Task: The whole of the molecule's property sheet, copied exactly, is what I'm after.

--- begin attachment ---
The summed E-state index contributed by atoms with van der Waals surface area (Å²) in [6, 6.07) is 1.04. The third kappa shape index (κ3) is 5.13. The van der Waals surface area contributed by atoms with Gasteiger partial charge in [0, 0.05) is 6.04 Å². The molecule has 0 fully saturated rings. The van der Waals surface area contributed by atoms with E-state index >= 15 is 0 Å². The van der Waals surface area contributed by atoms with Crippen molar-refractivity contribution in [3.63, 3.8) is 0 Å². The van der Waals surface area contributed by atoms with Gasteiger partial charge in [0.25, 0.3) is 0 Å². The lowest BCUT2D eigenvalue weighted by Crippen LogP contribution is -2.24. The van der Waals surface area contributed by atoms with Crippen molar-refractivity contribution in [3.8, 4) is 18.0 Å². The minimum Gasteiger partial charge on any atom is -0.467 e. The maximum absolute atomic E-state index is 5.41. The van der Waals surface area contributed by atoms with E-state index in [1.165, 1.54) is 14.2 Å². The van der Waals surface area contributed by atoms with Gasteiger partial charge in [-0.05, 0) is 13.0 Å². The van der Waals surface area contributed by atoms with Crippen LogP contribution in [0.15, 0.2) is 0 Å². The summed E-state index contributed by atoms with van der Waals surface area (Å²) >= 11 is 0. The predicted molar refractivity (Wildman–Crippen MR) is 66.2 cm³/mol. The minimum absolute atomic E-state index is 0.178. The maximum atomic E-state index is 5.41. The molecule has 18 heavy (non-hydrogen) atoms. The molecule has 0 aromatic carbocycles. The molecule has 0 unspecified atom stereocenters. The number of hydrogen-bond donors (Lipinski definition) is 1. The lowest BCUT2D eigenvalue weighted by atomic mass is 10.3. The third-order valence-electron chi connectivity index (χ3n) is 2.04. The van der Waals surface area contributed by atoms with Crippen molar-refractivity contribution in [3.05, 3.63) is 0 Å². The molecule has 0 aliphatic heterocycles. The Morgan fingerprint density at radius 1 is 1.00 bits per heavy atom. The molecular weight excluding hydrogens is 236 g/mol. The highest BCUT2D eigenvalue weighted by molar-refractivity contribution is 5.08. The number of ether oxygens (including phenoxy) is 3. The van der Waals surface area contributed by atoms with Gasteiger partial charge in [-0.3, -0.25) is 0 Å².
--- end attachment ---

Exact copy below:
The summed E-state index contributed by atoms with van der Waals surface area (Å²) in [6, 6.07) is 1.04. The third kappa shape index (κ3) is 5.13. The van der Waals surface area contributed by atoms with Gasteiger partial charge in [0, 0.05) is 6.04 Å². The molecule has 0 fully saturated rings. The van der Waals surface area contributed by atoms with E-state index >= 15 is 0 Å². The van der Waals surface area contributed by atoms with Crippen molar-refractivity contribution in [3.63, 3.8) is 0 Å². The van der Waals surface area contributed by atoms with Gasteiger partial charge in [0.25, 0.3) is 0 Å². The lowest BCUT2D eigenvalue weighted by Crippen LogP contribution is -2.24. The van der Waals surface area contributed by atoms with Crippen molar-refractivity contribution in [3.8, 4) is 18.0 Å². The minimum Gasteiger partial charge on any atom is -0.467 e. The maximum absolute atomic E-state index is 5.41. The van der Waals surface area contributed by atoms with E-state index in [1.165, 1.54) is 14.2 Å². The van der Waals surface area contributed by atoms with Gasteiger partial charge in [-0.05, 0) is 13.0 Å². The van der Waals surface area contributed by atoms with Crippen LogP contribution in [0.15, 0.2) is 0 Å². The summed E-state index contributed by atoms with van der Waals surface area (Å²) >= 11 is 0. The predicted molar refractivity (Wildman–Crippen MR) is 66.2 cm³/mol. The minimum absolute atomic E-state index is 0.178. The maximum atomic E-state index is 5.41. The molecule has 18 heavy (non-hydrogen) atoms. The molecule has 0 aromatic carbocycles. The molecule has 0 unspecified atom stereocenters. The number of hydrogen-bond donors (Lipinski definition) is 1. The lowest BCUT2D eigenvalue weighted by atomic mass is 10.3. The third-order valence-electron chi connectivity index (χ3n) is 2.04. The van der Waals surface area contributed by atoms with Crippen molar-refractivity contribution in [3.05, 3.63) is 0 Å². The molecule has 0 aliphatic heterocycles. The Morgan fingerprint density at radius 1 is 1.00 bits per heavy atom. The molecular weight excluding hydrogens is 236 g/mol. The highest BCUT2D eigenvalue weighted by molar-refractivity contribution is 5.08. The number of ether oxygens (including phenoxy) is 3. The van der Waals surface area contributed by atoms with Gasteiger partial charge in [-0.3, -0.25) is 0 Å².